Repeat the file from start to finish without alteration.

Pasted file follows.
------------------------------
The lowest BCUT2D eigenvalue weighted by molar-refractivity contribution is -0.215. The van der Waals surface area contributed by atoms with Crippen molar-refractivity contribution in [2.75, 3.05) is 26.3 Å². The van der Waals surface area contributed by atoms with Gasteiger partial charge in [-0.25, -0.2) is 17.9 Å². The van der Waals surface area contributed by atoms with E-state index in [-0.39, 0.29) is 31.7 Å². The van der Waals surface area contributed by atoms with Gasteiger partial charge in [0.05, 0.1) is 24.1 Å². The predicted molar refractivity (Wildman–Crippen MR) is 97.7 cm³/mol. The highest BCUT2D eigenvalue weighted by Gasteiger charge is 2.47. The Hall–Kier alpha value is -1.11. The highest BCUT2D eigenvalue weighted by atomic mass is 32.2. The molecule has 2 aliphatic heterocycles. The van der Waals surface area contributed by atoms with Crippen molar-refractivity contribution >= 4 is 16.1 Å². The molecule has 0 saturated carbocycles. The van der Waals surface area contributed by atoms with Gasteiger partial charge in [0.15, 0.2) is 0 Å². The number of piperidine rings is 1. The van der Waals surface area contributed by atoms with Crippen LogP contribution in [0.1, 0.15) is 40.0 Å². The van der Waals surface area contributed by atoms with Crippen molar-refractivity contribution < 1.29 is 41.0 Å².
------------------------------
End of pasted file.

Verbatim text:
The lowest BCUT2D eigenvalue weighted by molar-refractivity contribution is -0.215. The van der Waals surface area contributed by atoms with Crippen molar-refractivity contribution in [2.75, 3.05) is 26.3 Å². The van der Waals surface area contributed by atoms with Gasteiger partial charge in [-0.25, -0.2) is 17.9 Å². The van der Waals surface area contributed by atoms with E-state index in [-0.39, 0.29) is 31.7 Å². The van der Waals surface area contributed by atoms with Gasteiger partial charge in [0.05, 0.1) is 24.1 Å². The predicted molar refractivity (Wildman–Crippen MR) is 97.7 cm³/mol. The highest BCUT2D eigenvalue weighted by Gasteiger charge is 2.47. The Hall–Kier alpha value is -1.11. The highest BCUT2D eigenvalue weighted by atomic mass is 32.2. The molecule has 2 aliphatic heterocycles. The van der Waals surface area contributed by atoms with Crippen molar-refractivity contribution >= 4 is 16.1 Å². The molecule has 0 saturated carbocycles. The van der Waals surface area contributed by atoms with Gasteiger partial charge in [0.15, 0.2) is 0 Å². The number of piperidine rings is 1. The van der Waals surface area contributed by atoms with Crippen LogP contribution in [0.1, 0.15) is 40.0 Å². The van der Waals surface area contributed by atoms with Crippen molar-refractivity contribution < 1.29 is 41.0 Å².